Bernie Ecclestone has intensified his efforts to defeat the FIA's radical new proposal to introduce 'greener', four-cylinder turbocharged engines into F1 from 2013, by meeting with team bosses at Sepang over the weekend of the Malaysian Grand Prix to outline his plans to retain the current V8 formula.

The four-cylinder route is being championed by FIA President Jean Todt, but Mercedes Grand Prix team principal Ross Brawn has alluded to 'a lot of debate' over the matter behind-the-scenes - and Ecclestone is the ringleader.

The Formula One Management (FOM) chief executive has already expressed himself 'anti, anti, anti moving into this small turbo four formula' since 'it's nothing in the world to do with F1' and indeed rather 'should be in saloon car racing'.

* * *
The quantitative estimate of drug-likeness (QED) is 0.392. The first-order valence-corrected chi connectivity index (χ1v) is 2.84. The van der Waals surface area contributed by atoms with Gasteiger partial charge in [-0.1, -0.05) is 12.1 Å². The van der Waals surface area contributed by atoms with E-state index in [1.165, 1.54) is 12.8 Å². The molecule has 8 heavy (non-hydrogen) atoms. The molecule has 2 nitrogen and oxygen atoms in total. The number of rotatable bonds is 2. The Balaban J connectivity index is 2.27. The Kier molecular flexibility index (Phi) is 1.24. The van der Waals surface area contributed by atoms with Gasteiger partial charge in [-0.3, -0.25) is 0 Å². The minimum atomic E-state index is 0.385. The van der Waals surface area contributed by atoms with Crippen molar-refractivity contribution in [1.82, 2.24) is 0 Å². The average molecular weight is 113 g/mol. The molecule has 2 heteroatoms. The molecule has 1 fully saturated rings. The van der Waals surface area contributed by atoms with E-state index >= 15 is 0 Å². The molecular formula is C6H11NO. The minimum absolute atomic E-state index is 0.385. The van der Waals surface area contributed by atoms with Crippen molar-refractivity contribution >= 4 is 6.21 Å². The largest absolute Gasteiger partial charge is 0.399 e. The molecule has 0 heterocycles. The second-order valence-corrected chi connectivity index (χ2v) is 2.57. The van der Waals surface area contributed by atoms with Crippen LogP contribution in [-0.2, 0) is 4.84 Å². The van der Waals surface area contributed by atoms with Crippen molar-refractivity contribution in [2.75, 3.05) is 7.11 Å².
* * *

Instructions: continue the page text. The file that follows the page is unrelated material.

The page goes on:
Arguing that the noise of the current engines is one of the sport's greatest pulls and revealing that he is under pressure from race promoters and television companies, he fears that 'these changes are going to be terribly costly' as F1 'will lose a big audience and I'm quite sure we'll lose TV' [see separate story - click here].

Ecclestone is now understood to be pushing for the F1 Commission to formally propose that the V8s be kept on into 2013, and Ferrari President Luca di Montezemolo is believed have come around to the same way of thinking, a development that baffles Todt, who has admitted that 'all the teams voted for the new engine last year...even Ferrari'.

However, whilst the new rules have yet to attract any new manufacturer interest in the top flight - with suggestions that costs are higher than was originally forecast - Cosworth F1 general manager Mark Gallagher contends that 'they've obviously got a different calculation than we do', with estimates that the independent British marque is spending just EUR30 million on the development of its 2013 powerplant.



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